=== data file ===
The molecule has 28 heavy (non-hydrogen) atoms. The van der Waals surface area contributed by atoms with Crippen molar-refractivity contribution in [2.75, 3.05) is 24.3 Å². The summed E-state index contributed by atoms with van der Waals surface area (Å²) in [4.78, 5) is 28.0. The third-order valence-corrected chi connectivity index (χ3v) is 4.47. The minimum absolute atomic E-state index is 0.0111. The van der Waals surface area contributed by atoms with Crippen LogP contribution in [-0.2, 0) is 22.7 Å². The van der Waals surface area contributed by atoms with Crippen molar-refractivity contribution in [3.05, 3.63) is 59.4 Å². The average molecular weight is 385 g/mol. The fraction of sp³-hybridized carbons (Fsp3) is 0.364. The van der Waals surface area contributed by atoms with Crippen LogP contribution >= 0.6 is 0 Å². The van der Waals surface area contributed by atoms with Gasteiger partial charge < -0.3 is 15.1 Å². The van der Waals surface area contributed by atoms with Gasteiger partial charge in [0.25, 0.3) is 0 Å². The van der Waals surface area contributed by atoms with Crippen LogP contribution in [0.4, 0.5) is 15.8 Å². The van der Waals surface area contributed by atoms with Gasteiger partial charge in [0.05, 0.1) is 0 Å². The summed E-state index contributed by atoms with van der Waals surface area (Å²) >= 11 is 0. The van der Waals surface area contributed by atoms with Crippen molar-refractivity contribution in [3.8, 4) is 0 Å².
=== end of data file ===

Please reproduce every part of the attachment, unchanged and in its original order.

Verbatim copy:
The molecule has 28 heavy (non-hydrogen) atoms. The van der Waals surface area contributed by atoms with Crippen molar-refractivity contribution in [2.75, 3.05) is 24.3 Å². The summed E-state index contributed by atoms with van der Waals surface area (Å²) in [4.78, 5) is 28.0. The third-order valence-corrected chi connectivity index (χ3v) is 4.47. The minimum absolute atomic E-state index is 0.0111. The van der Waals surface area contributed by atoms with Crippen LogP contribution in [-0.2, 0) is 22.7 Å². The van der Waals surface area contributed by atoms with Crippen molar-refractivity contribution in [3.05, 3.63) is 59.4 Å². The average molecular weight is 385 g/mol. The fraction of sp³-hybridized carbons (Fsp3) is 0.364. The van der Waals surface area contributed by atoms with Crippen LogP contribution >= 0.6 is 0 Å². The van der Waals surface area contributed by atoms with Gasteiger partial charge < -0.3 is 15.1 Å². The van der Waals surface area contributed by atoms with Gasteiger partial charge in [0.25, 0.3) is 0 Å². The van der Waals surface area contributed by atoms with Crippen LogP contribution in [0.4, 0.5) is 15.8 Å². The van der Waals surface area contributed by atoms with Gasteiger partial charge in [0.05, 0.1) is 0 Å². The summed E-state index contributed by atoms with van der Waals surface area (Å²) >= 11 is 0. The van der Waals surface area contributed by atoms with Crippen molar-refractivity contribution in [3.8, 4) is 0 Å².